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Appearances and assumptions in Shakespeare's Othello

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Introduction

Appearances and assumptions in Shakespeare's Othello Brian Lockyer In Othello, William Shakespeare focuses a lot on the theme of appearance versus reality. Othello, along with other characters in the play, depend on their eyes, and with that they jump to big assumptions. There are many times in the play where there is concealed uncertainty, meaning the character assumes that what their eyes tell them is everything, hence, Looks can be very deceiving. Iago's reputation plays a very key role in the play. Everyone assumes Iago is an honest man. "O, that's an honest fellow ", "You advise me well ........ Goodnight honest Iago ""that's an honest fellow ""I know thou'rt full of love and honesty ". Iago has everyone fooled into believing that he is a dignified honest man. Without this reputation of being honest he could never get Othello to believe that Desdemona was cheating on him. Othello would have probably killed him if he didn't have the reputation of being an honest man. Iago knew that a significant man like Othello could not have ignored the prospect that his wife was cheating on him. ...read more.

Middle

Iago exploits the fact that Desdemona is interceding on Cassio's behalf, to further infect Othello's mind that Desdemona is cheating on him, with Michael Cassio. Iago hopes that Othello will promote him to Lieutenant. Othello constantly wonders if Desdemona could really love a man like him and that she is just using him to get back on her father. It is these assumptions that eventually lead to the deaths of both Othello and Desdemona. One of the first instances where the theme appearance versus reality appears is when Othello sees Cassio walking away very quickly after talking with Desdemona. The foundation around which Othello is doubtful comes from Iago. Iago plants seeds of doubt into Othello's mind about Cassio and Desdamona by sneakily saying "...I cannot think it, that he would steal away so guilty like." Othello then replies, "...I do believe 'twas he." However in reality, Cassio and Desdemona are actually talking about how to get Cassio's job back. A second example in the play where appearance versus reality presents itself is when Iago places Othello where he can see Cassio but cannot hear him. ...read more.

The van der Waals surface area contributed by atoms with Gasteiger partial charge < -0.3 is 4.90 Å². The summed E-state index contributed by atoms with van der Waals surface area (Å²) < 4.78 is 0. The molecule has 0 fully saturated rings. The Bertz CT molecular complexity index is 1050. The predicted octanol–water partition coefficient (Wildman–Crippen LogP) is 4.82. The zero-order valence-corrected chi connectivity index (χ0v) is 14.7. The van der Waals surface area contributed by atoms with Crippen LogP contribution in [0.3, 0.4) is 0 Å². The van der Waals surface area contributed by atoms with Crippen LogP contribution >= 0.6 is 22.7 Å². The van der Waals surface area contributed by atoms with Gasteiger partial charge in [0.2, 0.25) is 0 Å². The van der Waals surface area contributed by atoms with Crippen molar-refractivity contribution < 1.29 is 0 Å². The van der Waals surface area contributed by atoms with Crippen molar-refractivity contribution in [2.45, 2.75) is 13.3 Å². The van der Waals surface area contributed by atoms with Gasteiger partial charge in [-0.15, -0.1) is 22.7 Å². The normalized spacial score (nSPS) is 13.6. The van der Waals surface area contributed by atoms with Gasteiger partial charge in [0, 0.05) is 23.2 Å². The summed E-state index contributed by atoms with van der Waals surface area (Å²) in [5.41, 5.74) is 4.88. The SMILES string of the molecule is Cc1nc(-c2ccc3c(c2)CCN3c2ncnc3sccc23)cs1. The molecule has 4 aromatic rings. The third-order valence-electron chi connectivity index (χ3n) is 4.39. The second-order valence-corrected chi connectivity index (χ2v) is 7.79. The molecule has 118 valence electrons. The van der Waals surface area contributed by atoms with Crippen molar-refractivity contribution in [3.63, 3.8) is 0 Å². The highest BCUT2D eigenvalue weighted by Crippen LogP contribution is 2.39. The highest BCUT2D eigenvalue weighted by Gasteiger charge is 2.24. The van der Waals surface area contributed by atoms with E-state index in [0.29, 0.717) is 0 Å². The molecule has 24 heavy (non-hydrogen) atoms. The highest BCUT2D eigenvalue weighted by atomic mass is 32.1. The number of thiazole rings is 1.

Conclusion

He comments to Iago, Is this the noble Moor, whom our fill senate Call all in all sufficient? Is this the nature Whom passion could not shake, whose solid virtue The shot of accident nor dart of chance Could neither graze nor pierce? Iago then talks behind Othello's back saying that he has changed a lot and starts blaming Othello for his own change. Ludovico assumes that Othello has changed a lot because striking your wife is an inconceivable crime. But like most characters in the play, he is unaware of the poison that Othello has been fed. This event is the last occurrence of the theme appearance versus reality. From this point onwards, the truth starts to emerge. Appearance versus reality is a key idea in this play. Not only are looks deceiving, but they cause trouble, trouble that is often unfixable. People nowadays, just like those in earlier years jump to unnecessary conclusions just by seeing and assuming. It is therefore vital to obtain all the facts before assuming something as disasters may occur just like in Othello. One of the many lessons we can take from Othello is that seeing isn't always believing. ...read more.